In 1990, my friend Dr. Oswaldo Chichilla Mazariegos oversaw exploratory excavations at a small elite architectural compound at Dos Pilas known as Group N5-6 (Chinchilla Mazariegos 1990). In the course of his excavations he discovered several beautifully carved blocks in the interior chamber of Structure N5-21, the largest of the buildings in the group. These included sculpted masonry “legs” for a bench or throne, each depicting kneeling humans figures with duck-bills with their hand aloft. These were clearly once Wind God supports for the bench. Also found by Chinchilla were four carved stones that must have formed one of the two upper side panels of the same bench-throne, depicting a seated K’inich Ajaw, or Sun God (see figure). Here I present my drawing of the sculpture, based on a field drawing I made from the original stones in 1990 while working as part of Vanderbilt University’s Proyecto Arqueológico Regional Petexbatun. This drawing has not been published before now.
K’inich Ajaw is shown seated within or in front of a nice example of a solar cartouche, adorned with bony serpent or centipede heads at its corners (only one is visible, at upper left). All in all, it is one of the finest portraits of the Sun God I know from Classic Maya sculpture. He has k’in glyphs on each arm and leg, as well as on his forehead. In his left hand the Sun God holds the head of an animal, probably a deer. Although missing a few details, this is almost surely an example of a particular deer that appears elsewhere in Maya iconography, showing a footprint design over its eye. The “footprint deer,” as I call it, is nearly always paired with a certain old-looking human god in both iconography and in inscriptions, and I suspect the latter was depicted on the whatever image must have accompanied this Sun God on the N5-21 bench. Their meanings remain obscure, but there’s good reason to think the two have some sort of opposed or complementary meanings, perhaps associated with solar phenomena.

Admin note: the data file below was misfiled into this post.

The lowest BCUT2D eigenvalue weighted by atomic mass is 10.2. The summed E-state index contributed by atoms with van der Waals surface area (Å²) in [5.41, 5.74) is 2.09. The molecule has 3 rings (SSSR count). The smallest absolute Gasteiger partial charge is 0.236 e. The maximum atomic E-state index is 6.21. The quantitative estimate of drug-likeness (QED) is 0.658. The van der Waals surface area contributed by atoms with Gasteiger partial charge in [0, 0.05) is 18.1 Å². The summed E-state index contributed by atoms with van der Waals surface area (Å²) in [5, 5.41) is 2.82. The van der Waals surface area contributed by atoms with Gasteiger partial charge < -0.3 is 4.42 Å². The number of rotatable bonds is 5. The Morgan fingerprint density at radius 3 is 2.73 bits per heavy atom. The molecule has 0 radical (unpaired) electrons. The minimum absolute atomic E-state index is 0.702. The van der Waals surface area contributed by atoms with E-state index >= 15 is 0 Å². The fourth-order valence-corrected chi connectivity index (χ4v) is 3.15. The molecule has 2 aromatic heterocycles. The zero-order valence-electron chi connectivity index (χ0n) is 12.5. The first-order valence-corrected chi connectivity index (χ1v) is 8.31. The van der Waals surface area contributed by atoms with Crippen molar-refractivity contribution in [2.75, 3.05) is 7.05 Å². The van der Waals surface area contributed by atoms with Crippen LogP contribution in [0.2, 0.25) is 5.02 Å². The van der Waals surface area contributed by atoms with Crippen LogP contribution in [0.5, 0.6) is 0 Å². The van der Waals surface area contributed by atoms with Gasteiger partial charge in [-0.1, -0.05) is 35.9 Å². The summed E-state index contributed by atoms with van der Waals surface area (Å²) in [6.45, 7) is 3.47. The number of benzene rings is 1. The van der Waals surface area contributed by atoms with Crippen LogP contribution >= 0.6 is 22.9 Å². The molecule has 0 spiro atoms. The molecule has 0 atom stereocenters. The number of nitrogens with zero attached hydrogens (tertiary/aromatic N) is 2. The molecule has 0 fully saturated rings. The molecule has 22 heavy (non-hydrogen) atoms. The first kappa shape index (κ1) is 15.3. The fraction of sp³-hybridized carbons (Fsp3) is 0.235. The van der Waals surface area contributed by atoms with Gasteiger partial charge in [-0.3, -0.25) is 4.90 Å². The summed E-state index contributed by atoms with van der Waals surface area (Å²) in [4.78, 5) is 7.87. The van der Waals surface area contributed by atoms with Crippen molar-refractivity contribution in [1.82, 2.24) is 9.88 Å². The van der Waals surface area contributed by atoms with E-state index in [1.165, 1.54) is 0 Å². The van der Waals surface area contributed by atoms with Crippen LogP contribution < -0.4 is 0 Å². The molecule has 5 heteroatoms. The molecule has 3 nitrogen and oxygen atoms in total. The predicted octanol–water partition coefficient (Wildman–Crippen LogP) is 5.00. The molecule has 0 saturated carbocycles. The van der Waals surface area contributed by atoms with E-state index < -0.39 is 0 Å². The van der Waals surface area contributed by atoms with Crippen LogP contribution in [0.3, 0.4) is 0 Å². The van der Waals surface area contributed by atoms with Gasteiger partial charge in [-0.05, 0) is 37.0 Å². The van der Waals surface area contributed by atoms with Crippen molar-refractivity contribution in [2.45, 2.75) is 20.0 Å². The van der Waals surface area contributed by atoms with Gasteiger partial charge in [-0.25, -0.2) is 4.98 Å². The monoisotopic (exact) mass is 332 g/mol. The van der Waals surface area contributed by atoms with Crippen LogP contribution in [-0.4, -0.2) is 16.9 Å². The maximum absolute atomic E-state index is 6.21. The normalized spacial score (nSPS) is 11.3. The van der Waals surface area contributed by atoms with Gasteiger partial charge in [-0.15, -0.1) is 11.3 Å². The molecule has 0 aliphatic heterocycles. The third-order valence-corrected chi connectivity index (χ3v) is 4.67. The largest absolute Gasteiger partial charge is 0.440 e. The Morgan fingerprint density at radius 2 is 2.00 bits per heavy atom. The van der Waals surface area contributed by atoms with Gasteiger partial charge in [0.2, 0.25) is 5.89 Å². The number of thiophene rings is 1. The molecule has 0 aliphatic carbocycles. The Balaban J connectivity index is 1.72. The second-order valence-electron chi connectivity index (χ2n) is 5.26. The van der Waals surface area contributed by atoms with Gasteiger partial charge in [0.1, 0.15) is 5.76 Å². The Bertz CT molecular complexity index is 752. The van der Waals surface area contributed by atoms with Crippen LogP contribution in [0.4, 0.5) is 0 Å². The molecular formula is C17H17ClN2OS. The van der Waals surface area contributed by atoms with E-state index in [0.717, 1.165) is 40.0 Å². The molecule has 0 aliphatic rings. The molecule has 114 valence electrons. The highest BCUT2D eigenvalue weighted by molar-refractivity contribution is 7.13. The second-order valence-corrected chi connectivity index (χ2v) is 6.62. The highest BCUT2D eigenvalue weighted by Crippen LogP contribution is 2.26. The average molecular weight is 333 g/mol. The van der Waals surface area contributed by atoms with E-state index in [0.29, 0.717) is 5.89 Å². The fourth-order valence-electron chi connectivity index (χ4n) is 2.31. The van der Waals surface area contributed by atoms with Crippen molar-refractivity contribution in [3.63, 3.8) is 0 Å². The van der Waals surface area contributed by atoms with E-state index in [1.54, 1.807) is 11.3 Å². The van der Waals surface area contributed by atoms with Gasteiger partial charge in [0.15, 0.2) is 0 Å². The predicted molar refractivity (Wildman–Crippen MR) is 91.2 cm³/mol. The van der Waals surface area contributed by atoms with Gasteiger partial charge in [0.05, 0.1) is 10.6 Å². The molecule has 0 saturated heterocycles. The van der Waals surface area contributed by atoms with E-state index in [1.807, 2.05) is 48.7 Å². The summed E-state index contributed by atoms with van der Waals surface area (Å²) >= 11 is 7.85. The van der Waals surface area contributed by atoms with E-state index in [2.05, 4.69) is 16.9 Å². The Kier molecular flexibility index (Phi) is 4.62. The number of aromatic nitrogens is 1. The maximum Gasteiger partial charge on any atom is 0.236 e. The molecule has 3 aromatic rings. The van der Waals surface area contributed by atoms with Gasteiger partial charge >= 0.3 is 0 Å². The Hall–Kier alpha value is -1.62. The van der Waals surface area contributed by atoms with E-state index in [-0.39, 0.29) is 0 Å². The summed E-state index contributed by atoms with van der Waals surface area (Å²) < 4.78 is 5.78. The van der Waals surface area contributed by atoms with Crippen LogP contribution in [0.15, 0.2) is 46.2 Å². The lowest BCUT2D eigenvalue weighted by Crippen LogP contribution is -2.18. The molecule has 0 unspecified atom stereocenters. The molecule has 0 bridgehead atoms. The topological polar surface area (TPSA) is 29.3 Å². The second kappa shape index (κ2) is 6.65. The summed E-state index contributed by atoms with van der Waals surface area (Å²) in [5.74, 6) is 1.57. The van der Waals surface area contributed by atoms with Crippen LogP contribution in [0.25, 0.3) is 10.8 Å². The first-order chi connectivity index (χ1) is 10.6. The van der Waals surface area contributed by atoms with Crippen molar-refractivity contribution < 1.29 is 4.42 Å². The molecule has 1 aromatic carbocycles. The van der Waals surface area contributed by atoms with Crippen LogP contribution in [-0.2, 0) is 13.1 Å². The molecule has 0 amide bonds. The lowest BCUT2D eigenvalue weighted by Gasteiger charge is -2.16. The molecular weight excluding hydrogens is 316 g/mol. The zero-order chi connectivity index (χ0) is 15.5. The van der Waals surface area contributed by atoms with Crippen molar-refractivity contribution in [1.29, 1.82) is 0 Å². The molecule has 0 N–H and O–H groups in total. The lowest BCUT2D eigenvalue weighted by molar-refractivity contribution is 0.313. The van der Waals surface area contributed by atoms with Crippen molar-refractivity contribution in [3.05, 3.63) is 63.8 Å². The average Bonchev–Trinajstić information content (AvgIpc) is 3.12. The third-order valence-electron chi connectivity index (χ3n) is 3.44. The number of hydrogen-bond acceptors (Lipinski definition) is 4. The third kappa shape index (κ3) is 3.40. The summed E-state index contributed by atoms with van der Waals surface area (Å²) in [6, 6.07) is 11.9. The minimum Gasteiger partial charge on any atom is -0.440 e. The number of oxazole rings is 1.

I hope I will be able to track down my drawings of the two Wind God supports of the throne and post them sometime in the future.
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Chinchilla Mazariegos, Oswaldo. 1990. Operación DP14: Investigaciones en el Grupo N5-6. In Proyecto Arqueológico Regional Petexbatun, informe preliminar no. 2, segunda temporada, 1990, edited by Arthur A. Demarest and Stephen D. Houston. Nashville: Department of Anthropology, Vanderbilt University.
UPDATE (April 14, 2009): As Oswaldo mentions in his recent comment (see below), photographs of this sun god carving were published in two European exhibit catalogues, and his own drawing appeared in an article he published in 2006. Thanks to Oswaldo for the information (and of course for finding the sculpture!).